For Love Or Monkey
You must pay tribute," says Jason Russell, gently grasping the base of a coconut adorned with red hair and fake eyeballs, "to the monkey head."
The head in question hangs from the rafters of a northwest Denver garage, the practice space for the Orangu-Tones, a quintet bent on reliving the glory days of frat rock. Russell, the band's 27-year-old drummer, releases the imitation cranium from his hand, freeing it to momentarily bob to an imaginary beat. In its pendulous boogie, the grinning souvenir coconut is ideally cast as an idol for the monkey-fixated Orangu-Tones.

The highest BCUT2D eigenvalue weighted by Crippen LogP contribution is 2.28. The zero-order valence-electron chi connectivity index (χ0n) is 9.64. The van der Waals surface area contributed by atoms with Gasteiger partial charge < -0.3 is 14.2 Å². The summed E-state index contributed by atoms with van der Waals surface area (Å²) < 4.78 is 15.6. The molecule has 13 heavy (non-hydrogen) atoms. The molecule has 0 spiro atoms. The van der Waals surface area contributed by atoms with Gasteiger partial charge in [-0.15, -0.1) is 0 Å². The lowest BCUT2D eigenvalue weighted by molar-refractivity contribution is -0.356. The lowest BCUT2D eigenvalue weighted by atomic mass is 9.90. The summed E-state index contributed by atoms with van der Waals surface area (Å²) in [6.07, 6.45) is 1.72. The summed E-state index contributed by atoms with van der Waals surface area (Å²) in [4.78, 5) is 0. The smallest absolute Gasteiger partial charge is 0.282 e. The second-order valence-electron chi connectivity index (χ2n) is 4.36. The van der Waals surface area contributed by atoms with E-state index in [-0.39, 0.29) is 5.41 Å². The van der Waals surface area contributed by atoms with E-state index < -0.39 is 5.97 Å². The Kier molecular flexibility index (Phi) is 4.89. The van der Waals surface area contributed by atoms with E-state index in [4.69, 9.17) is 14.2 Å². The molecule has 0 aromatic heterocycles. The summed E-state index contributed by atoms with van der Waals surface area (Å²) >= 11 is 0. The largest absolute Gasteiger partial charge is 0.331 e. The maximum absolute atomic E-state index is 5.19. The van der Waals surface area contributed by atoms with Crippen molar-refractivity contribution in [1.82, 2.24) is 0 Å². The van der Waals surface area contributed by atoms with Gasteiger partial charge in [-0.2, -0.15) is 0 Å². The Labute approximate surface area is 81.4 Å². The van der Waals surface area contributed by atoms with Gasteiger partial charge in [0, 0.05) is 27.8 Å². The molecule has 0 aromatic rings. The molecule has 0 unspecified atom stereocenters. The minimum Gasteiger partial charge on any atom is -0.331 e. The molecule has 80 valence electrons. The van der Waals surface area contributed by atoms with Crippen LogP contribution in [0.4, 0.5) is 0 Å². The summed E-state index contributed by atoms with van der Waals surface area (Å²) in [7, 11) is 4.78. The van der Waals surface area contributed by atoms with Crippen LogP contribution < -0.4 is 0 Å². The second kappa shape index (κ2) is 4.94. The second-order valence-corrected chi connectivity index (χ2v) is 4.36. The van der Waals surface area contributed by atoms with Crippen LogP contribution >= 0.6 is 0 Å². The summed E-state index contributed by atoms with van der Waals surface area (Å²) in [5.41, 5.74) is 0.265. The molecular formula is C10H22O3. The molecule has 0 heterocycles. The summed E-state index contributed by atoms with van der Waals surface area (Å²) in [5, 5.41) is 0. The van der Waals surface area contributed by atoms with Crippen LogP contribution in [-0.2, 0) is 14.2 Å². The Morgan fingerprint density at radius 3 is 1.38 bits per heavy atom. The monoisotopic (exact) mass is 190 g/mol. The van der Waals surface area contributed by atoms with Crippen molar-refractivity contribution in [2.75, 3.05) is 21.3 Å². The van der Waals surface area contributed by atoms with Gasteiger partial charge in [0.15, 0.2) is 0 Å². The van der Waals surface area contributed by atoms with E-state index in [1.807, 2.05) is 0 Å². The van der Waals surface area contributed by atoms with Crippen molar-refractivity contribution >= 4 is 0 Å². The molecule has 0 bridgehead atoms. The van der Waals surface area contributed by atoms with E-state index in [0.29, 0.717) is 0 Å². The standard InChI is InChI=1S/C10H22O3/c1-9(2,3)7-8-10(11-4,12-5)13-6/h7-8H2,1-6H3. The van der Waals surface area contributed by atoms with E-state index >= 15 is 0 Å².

Beyond the band's Borneo-influenced name and the swaying head in the garage, the primate theme extends itself into the music that surges from the Orangu-Tones' vintage Fender amps. Besides tight, note-for-note covers of frat standards like Chuck Berry's "Too Much Monkey Business," the 'Tones' originals -- which also tend not to stray very far from the sounds of the early '60s -- are more likely than not to have some sort of reference to humanity's knuckle-dragging forefathers. Exhibits A, B, and C on this trend: "Ooga Booga," "Mighty Joe Young," and "The Orangu-Twist."
Of the ape motif, Mike Molnar, the Orangu-Tones' lead guitarist (and youngest member, at 21), says, "I think there's some kind of subconscious connection between [monkeys] and what we're playing. I mean, it's kind of stupid. You don't have to be a rocket scientist to play this kind of stuff. I think the monkey theme goes a long way."